Time and time again, I’ve heard comments like ‘such an image is so lovely, it’s poetry’. Every time such a phrase has made its way to my everyday life I wondered, does that mean poetry is solely pleasant?
During some reading, I was introduced to ‘Anti-poetry’. It’s basically poetry that doesn’t pinpoint only ‘happy go lucky-rays of sunshine’ emotions that are usually associated with poetry. My favorite poet, William Shakespeare, wrote a poem called “Winter” which is a stellar example of anti-poetry. Instead of writing metaphors and similes about the fluffy snow and the cool breeze, he writes about freezing milk and raw red noses. The poem is unique because it’s a different take on a subject, I’m sure, tons of poets write about such as Francis Osgood in “Winter Fairyland in Vermont”. Shakespeare’s adjective aren’t the kind laced with enthusiasm and cheer, there are more so gritty and more realistic. It brings more authenticity to the poem and gives it more meaning to the reader. He doesn’t focus on solely the negative but straddles the medium. Just as Walt Whitman in his piece called “Beauty. Whitman makes comparisons between the young and fruitful and the worn. Yet, he consistently chooses the worn subject. He finds beauty in the experienced objects and people such as the father, mother of many children and the rag adhering to the staff. I feel as if he’s finding beauty in what tends to others and does the dirty jobs.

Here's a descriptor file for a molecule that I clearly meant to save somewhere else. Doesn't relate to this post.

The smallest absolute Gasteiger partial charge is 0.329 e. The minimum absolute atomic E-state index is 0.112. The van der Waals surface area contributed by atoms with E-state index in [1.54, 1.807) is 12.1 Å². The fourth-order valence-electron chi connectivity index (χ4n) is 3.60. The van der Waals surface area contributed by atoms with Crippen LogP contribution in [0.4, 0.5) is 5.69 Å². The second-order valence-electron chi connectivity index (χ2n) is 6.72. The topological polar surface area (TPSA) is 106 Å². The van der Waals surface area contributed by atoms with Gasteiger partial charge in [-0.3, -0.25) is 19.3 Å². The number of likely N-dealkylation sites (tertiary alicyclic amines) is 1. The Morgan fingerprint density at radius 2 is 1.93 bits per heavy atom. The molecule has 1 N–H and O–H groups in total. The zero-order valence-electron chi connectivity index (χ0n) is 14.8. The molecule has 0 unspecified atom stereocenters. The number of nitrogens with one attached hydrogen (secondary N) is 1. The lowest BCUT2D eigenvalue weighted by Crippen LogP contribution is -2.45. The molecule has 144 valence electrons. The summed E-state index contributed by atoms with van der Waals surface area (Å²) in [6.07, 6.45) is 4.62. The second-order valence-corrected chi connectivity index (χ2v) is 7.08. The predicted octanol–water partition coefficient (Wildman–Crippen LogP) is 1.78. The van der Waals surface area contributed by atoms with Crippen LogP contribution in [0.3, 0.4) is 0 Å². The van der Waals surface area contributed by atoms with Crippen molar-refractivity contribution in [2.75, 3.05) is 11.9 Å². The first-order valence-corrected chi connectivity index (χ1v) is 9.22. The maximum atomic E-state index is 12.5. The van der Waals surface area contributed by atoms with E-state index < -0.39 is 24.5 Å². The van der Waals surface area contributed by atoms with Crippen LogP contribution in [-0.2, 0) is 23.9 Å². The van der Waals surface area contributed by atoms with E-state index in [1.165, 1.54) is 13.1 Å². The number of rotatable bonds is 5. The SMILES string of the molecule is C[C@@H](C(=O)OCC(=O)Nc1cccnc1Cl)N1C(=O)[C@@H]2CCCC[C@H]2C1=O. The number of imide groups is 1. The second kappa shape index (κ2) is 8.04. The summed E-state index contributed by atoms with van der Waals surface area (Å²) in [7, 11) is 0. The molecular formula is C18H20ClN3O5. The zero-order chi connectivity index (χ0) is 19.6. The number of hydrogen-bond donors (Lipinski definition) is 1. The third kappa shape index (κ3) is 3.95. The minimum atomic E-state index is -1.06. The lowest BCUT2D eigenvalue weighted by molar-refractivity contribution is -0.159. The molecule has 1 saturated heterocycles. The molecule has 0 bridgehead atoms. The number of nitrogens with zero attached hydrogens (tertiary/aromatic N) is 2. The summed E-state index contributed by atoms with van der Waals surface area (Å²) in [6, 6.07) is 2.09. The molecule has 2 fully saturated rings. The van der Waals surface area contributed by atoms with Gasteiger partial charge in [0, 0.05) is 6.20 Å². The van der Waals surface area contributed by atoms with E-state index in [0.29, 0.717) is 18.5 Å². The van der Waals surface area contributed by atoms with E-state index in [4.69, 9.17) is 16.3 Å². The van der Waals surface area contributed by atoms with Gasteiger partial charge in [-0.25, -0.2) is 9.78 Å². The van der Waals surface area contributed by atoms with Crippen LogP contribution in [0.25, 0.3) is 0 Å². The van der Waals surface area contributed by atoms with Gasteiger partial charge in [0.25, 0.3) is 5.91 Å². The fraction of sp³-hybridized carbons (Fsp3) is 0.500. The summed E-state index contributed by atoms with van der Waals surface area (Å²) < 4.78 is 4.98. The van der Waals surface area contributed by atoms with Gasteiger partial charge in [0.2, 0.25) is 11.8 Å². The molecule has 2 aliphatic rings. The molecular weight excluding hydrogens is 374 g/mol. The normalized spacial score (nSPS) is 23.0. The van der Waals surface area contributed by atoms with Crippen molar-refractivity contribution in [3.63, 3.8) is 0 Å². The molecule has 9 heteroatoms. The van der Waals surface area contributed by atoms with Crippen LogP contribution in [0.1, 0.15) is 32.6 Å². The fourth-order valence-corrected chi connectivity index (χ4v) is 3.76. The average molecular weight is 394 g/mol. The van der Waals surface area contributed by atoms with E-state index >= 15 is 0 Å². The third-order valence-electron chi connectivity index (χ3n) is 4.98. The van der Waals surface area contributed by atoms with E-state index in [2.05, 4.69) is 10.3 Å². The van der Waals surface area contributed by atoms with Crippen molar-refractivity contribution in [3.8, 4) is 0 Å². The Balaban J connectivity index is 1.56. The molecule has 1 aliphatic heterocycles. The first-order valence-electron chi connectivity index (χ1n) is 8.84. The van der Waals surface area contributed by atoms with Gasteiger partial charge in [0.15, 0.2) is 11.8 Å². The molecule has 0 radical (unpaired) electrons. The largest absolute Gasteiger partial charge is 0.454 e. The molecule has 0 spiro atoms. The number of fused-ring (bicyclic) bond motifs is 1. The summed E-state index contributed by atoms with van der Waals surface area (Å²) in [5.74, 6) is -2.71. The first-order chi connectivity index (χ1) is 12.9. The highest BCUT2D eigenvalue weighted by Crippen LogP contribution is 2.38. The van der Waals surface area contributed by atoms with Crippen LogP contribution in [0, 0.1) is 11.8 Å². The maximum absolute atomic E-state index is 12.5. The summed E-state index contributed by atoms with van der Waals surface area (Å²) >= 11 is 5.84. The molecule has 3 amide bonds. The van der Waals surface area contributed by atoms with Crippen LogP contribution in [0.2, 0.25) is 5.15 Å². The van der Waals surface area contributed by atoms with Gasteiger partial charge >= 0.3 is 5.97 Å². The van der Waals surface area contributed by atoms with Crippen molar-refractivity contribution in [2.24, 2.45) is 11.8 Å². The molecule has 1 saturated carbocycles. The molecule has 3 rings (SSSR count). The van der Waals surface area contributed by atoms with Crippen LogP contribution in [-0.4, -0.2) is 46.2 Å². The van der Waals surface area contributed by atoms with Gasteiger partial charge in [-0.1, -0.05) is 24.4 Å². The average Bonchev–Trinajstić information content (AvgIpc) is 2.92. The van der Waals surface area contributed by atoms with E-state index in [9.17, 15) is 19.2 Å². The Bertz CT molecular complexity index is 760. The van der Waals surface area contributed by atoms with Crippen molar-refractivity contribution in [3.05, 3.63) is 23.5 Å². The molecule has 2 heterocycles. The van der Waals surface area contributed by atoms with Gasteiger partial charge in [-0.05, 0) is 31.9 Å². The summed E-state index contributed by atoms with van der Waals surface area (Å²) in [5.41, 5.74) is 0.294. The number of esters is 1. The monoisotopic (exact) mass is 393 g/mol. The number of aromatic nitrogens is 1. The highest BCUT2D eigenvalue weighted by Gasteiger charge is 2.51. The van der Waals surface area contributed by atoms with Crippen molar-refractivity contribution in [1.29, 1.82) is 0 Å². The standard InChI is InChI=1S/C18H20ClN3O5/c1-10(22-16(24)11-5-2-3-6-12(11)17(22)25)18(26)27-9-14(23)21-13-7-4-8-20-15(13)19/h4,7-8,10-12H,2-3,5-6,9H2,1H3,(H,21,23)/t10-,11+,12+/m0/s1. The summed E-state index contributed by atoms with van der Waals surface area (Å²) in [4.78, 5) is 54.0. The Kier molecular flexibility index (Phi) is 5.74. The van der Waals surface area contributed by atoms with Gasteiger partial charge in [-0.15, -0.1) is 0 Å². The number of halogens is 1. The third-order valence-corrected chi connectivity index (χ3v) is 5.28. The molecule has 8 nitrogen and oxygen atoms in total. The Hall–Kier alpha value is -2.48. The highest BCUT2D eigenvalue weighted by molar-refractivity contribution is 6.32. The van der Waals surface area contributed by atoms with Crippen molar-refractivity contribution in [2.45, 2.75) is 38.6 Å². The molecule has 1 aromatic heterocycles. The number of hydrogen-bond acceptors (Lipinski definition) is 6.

When poetry comes to mind, people often accept only the pleasant ideas as a general idea of what poetry is. The gritty styles of poetry are usually overlooked. Depicting reality without using solely adjectives that portray happy emotions is more realistic to the reader, though depicting reality while using solely negative adjectives does not give the reader a realistic image of the subject. To be a great poet, I personally feel, it’s imperative to master the skill. No great poet is remembered for painting a picture too bright or too dark to believe, well I sure don’t remember them.